A carotenoid-derived signal controls root length and anchor root formation in Arabidopsis

Anwar S1, Nayak P1, Alagoz Y1, Watkins J2, Hou X2, Pogson B2 and Cazzonelli C1

  1. Hawkesbury Institute for the Environment, University of Western Sydney, Hawkesbury Campus, Bourke Street, Richmond, NSW AUSTRALIA 2753.
  2. Australian Research Council Centre of Excellence in Plant Energy Biology, College of Medicine, Biology and Environment, Research School of Biology, The Australian National University, Canberra, ACT 2601.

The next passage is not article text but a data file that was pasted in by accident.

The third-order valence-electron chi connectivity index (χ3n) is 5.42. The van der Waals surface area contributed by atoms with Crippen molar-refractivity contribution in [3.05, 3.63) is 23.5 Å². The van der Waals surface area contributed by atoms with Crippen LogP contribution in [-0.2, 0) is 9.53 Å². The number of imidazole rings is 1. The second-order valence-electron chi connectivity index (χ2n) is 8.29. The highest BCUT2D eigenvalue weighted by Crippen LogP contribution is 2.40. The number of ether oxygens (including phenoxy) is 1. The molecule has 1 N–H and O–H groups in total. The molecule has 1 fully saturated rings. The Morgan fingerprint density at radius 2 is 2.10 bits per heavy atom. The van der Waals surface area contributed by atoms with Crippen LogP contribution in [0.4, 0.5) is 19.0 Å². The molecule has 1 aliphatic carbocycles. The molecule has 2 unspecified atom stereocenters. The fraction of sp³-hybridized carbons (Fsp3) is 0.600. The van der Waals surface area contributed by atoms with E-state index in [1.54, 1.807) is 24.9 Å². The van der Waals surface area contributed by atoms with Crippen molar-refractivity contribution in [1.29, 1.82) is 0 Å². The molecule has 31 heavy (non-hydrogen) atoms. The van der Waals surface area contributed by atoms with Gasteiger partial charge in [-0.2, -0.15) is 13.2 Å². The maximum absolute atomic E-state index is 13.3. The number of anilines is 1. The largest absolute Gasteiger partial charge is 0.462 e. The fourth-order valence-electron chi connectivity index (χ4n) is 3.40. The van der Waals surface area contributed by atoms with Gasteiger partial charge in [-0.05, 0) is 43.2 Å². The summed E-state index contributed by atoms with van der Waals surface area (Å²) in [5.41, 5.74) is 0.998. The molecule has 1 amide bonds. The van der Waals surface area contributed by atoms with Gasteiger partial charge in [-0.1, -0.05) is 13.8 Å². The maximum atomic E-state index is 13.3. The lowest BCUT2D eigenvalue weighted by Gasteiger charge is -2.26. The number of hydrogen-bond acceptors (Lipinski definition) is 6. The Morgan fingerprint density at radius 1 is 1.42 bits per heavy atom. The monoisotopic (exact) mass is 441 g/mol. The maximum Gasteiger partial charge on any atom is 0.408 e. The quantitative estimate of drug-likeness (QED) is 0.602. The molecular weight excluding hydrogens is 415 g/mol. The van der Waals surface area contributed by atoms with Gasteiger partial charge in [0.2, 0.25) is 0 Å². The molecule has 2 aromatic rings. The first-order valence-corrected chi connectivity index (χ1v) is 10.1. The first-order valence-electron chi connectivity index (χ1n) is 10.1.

Carotenoids are organic pigments that are essential for animal and human health. They provide a precursor for Vitamin A and required for the prevention of eye diseases and certain types of cancer. In plants, they facilitate photosynthesis and photoprotection in chloroplasts. Carotenoids serve as substrates for the production of phytohormones (e.g. strigolactone and abscisic acid) and apocarotenoids (e.g. β-cyclocitral and β-ionone) that facilitate cellular acclimation to environmental stress, promote root-mycorrhiza interactions, maintain shoot dormancy and control nuclear gene expression. A function for a carotenoid-derived signal in controlling root architecture remains to be elucidated. We report the characterisation of a carotenoid mutant displaying a shorter primary root phenotype with enhanced anchor root formation. Carotenoid mutant root tissues accumulate upstream cis-carotenes, yet lack the accumulation of downstream xanthophyll carotenoids. Transcriptomic analysis of carotenoid mutant root tissues revealed a significant enrichment of genes involved in; 1) glucosinolate and glycoside metabolic process, 2) tetrapyrrole and heme binding related functions, and 3) controlling root meristem, nodule and cell division in response to nitrogen stress. A forward genetics approach identified revertants of the carotenoid mutant displaying a wild type-like root architecture. Roots from these revertants displayed an altered sensitivity to chemical inhibitors that impair carotenoid (e.g. norflurazon) and apocarotenoid (e.g. D15) biosynthesis, as well as phytohormone treatments (e.g. strigolactone, abscisic acid, auxin, brassinosteroid and ethylene). A simultaneous mapping and mutation identification by next generation sequencing approach is underway to identify genetic loci that perturb apocarotenoid signal processes that control root architecture. We discuss how a novel apocarotenoid signal pathway controls root architecture, and in particular the formation of anchor roots that provide support and enhance nutrient uptake.